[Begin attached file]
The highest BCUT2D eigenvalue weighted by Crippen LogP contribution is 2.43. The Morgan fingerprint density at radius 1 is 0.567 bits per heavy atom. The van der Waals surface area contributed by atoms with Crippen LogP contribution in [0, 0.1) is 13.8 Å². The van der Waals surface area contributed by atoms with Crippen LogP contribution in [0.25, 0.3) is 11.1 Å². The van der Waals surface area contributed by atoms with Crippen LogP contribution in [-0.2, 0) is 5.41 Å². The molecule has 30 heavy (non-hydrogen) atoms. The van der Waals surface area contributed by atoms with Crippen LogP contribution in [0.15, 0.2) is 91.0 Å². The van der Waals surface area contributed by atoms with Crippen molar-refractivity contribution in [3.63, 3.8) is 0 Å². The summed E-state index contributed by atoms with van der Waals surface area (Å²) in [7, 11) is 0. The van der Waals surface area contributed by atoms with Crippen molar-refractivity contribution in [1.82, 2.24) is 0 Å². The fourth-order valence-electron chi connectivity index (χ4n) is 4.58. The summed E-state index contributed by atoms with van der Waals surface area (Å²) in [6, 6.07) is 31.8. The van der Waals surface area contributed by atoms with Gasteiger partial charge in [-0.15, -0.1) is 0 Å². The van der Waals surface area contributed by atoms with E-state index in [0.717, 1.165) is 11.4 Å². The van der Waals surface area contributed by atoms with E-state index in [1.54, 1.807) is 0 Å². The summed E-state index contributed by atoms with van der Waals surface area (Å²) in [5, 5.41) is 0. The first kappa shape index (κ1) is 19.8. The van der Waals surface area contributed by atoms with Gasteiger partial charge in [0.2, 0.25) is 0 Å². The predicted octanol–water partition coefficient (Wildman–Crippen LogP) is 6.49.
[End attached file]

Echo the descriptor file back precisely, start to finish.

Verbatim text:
The highest BCUT2D eigenvalue weighted by Crippen LogP contribution is 2.43. The Morgan fingerprint density at radius 1 is 0.567 bits per heavy atom. The van der Waals surface area contributed by atoms with Crippen LogP contribution in [0, 0.1) is 13.8 Å². The van der Waals surface area contributed by atoms with Crippen LogP contribution in [0.25, 0.3) is 11.1 Å². The van der Waals surface area contributed by atoms with Crippen LogP contribution in [-0.2, 0) is 5.41 Å². The molecule has 30 heavy (non-hydrogen) atoms. The van der Waals surface area contributed by atoms with Crippen LogP contribution in [0.15, 0.2) is 91.0 Å². The van der Waals surface area contributed by atoms with Crippen molar-refractivity contribution in [3.63, 3.8) is 0 Å². The summed E-state index contributed by atoms with van der Waals surface area (Å²) in [7, 11) is 0. The van der Waals surface area contributed by atoms with Crippen molar-refractivity contribution in [1.82, 2.24) is 0 Å². The fourth-order valence-electron chi connectivity index (χ4n) is 4.58. The summed E-state index contributed by atoms with van der Waals surface area (Å²) in [6, 6.07) is 31.8. The van der Waals surface area contributed by atoms with Gasteiger partial charge in [-0.15, -0.1) is 0 Å². The van der Waals surface area contributed by atoms with E-state index in [0.717, 1.165) is 11.4 Å². The van der Waals surface area contributed by atoms with E-state index in [1.54, 1.807) is 0 Å². The summed E-state index contributed by atoms with van der Waals surface area (Å²) in [5, 5.41) is 0. The first kappa shape index (κ1) is 19.8. The van der Waals surface area contributed by atoms with Gasteiger partial charge in [0.2, 0.25) is 0 Å². The predicted octanol–water partition coefficient (Wildman–Crippen LogP) is 6.49.